I am all for buying luxurious items that simply cannot be replicated: an Hermes blanket, a Gucci loafer, and a Cartier watch. But with many things fashion, an excellent and less expensive substitute can be hacked. The trick is finding the resource that hacks what you need best. In terms of denim, Ann Taylor hacks Frame, for knitwear, Loft hacks Vince. Going into retail stores that you may not otherwise frequent sometimes yields economic and still very stylish gains.
Cozying up to a fireplace is all well and good if you aren’t the one keeping the fire well fueled and the one having to clean out the soot when it’s out. There is a stylish solution: place a mirror in the inner hearth and use the log crate for flameless candles when its not in use or when you are tired of being the fire tender.
My favorite trends of Fall 2018.
While I live in a home that has plenty of room for a table and separate chairs for informal dining, I am still very attracted to banquette seating. The economy of space may be the wow factor for me.
The midi length is back in skirts and dresses. A tie-waist dress looks fresh and right to me.
There is an old world, steamer trunk luxurious quality about leather luggage–visions of monograms and uniformed porters or a private jet waiting on the tarmac. Since I don’t live in that world, I like nylon’s light weight qualities for travel. Brighton, MZ Wallace and Athleta are making excellent quilted nylon pieces. The animal print Brighton tote (top pic) saved me a Jet Blue fee of $150 when my luggage was overweight. I threw FOUR pairs of shoes in that thing and it wasn’t even a challenge to its abilities.
I was so bummed when I finished this two seasons so far, show, on Netflix. Hands down my favorite in a long time. I love a show that has me entertained with witty and well written dialogue. I love a show that has me laughing and crying within minutes. (yes, I DO watch This Is Us and I laugh and cry watching that too, but everyone loves that show so I am not using it as part of this list.) Atypical features as its main character, Sam, an 18 year old on the spectrum (Kier Gilchrist) who’s burgeoning need for independence is not without many bumps both deep and shallow for him as well as his family who, is dealing with their own stuff. The most important reason I love this show is Jennifer Jason Leigh’s portrayal of the mom, Elsa. (I just wish JJL didn’t mess up that face with all those fillers.) Elsa is so earnest, flawed and dear. The actress who plays the daughter Casey, (Brigette Lundy Paine) is excellent . The writing is good. I hope there is a season three.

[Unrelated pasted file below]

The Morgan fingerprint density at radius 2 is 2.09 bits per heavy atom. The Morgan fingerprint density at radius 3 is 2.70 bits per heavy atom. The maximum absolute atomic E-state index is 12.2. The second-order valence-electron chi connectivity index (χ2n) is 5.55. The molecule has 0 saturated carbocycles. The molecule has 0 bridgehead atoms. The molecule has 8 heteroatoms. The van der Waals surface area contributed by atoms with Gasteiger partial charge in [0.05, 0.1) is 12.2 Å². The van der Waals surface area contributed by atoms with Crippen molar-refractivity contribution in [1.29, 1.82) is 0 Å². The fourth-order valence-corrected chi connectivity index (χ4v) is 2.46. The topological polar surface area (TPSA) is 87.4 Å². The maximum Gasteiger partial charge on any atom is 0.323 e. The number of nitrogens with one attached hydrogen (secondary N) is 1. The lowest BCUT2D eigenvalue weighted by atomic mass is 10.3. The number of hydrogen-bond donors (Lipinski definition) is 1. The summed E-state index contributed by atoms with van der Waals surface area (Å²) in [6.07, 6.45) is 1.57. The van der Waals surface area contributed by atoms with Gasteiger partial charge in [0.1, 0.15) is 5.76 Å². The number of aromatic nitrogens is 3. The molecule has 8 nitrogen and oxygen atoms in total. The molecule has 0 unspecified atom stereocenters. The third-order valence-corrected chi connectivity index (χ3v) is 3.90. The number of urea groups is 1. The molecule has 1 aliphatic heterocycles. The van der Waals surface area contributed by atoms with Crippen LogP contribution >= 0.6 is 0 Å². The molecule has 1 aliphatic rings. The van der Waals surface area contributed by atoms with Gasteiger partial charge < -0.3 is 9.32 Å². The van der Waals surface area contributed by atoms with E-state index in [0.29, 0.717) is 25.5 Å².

Reading. Non Fiction.
Wherever You Go, There You Are
Jon Kabat-Zinn’s mindfulness book written in 1994 is more timely now than ever. When people I know have repeated drama and persistent complaints about how life will be better when…., I note how they forget that they take themselves into that next place and time. This book isn’t quite that, but it reminds you that all we have is now. Listening to your own self and being present in the moment is perhaps the best investment in your life you will ever make. What a simple concept so difficult to accomplish. Yes, meditation is a practice. This book isn’t all woo woo or rigid but clear and welcoming to the world of mindfulness.
The New Yorker, The Writer’s Voice
It’s wonderful listening to a writer read their new fiction to me while I clean the kitchen, iron or do laundry. This podcast elevates my task into an opportunity to be transported.
Clear and Vivid with Alan Alda
While I am new to this podcast I can’t believe that Alan Alda is still such a relevant and talented human being (who didn’t watch M*A*S*H growing up in the 70’s and 80’s?) His conversations with interesting people from all sorts of industries and walks of life teach us about connection and communication. No matter who the guest is, Alda brings out what is compelling and noteworthy. I want to be that vibrant and interested when I am 82, no wait, forget that. That’s who I want to be now.
I had a wonderful time combing through trash and treasures last weekend at a few of New York City’s flea markets. Some of the booths were selling brand new, or never been worn linens, shoes or handbags. And they were lovely. But not what I want to see when I am in a dirty parking lot with sweat dripping down my back and harboring wishes of wearing a hazmat suit in such close proximity to some questionable merchandise. I want to see stuff I can’t see in Bergdorf’s circa 2018. I want to see items that are tacky, beautiful, cast away and foreign, and also yet strangely familiar.
One gentleman’s booth housed what may be the finest collection of household sterling silver pieces this side of the pond. Gleaming fish forks, apothecary jars with highly polished lids and water pitchers with bone handles elevated that nasty booth into what I imagine could be a well turned out estate. I was enchanted. And very inspired to polish my own silver collection–very soon.
There were trays of costume jewelry that broke my heart. Just imagining the pride once felt by the women who collected them. And here they were on West 25th Street languishing with no one to adorn.
Truth be told, I saw too many items I actually own from my own grandmothers hand me downs. Too many times I thought to myself, yikes, I have those candle sticks, I have that dish, I have that fake Hermes belt buckle (yeah, yeah). And items called to me from the past. That the very son I used to feed with a Barney spoon just like the one peeking up from a cutlery pile, had met me for breakfast just hours earlier, now a completely independent adult.
That’s the kind of flea market experience I want. To be transported by the crap from other lives, including my own other lives, to feel things I may never get to feel again or make sure I spend time making sure I do.